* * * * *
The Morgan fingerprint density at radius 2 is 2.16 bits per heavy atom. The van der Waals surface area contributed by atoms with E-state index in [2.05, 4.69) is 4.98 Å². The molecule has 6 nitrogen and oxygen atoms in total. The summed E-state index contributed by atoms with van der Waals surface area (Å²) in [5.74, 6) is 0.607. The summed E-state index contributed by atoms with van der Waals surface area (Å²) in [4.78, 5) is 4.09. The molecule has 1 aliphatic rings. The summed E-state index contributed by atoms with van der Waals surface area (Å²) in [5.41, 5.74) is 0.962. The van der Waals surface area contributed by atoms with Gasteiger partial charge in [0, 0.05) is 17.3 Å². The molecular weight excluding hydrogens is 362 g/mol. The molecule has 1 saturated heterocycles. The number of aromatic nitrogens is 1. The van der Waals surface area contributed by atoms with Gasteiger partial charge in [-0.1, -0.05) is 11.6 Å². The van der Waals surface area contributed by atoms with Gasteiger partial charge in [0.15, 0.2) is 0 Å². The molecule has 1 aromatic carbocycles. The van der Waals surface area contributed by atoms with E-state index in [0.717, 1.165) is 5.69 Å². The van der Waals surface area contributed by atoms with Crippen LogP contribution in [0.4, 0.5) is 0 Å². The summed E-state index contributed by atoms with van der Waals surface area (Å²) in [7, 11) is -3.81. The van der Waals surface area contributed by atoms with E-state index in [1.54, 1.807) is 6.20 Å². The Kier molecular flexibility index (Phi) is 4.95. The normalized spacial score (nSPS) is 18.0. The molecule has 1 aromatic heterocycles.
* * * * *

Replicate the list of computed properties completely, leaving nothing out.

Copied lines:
The Morgan fingerprint density at radius 2 is 2.16 bits per heavy atom. The van der Waals surface area contributed by atoms with E-state index in [2.05, 4.69) is 4.98 Å². The molecule has 6 nitrogen and oxygen atoms in total. The summed E-state index contributed by atoms with van der Waals surface area (Å²) in [5.74, 6) is 0.607. The summed E-state index contributed by atoms with van der Waals surface area (Å²) in [4.78, 5) is 4.09. The molecule has 1 aliphatic rings. The summed E-state index contributed by atoms with van der Waals surface area (Å²) in [5.41, 5.74) is 0.962. The van der Waals surface area contributed by atoms with Gasteiger partial charge in [0, 0.05) is 17.3 Å². The molecular weight excluding hydrogens is 362 g/mol. The molecule has 1 saturated heterocycles. The number of aromatic nitrogens is 1. The van der Waals surface area contributed by atoms with Gasteiger partial charge in [-0.1, -0.05) is 11.6 Å². The van der Waals surface area contributed by atoms with Gasteiger partial charge in [0.15, 0.2) is 0 Å². The molecule has 1 aromatic carbocycles. The van der Waals surface area contributed by atoms with E-state index in [0.717, 1.165) is 5.69 Å². The van der Waals surface area contributed by atoms with Crippen LogP contribution in [0.4, 0.5) is 0 Å². The summed E-state index contributed by atoms with van der Waals surface area (Å²) in [7, 11) is -3.81. The van der Waals surface area contributed by atoms with E-state index in [1.54, 1.807) is 6.20 Å². The Kier molecular flexibility index (Phi) is 4.95. The normalized spacial score (nSPS) is 18.0. The molecule has 1 aromatic heterocycles.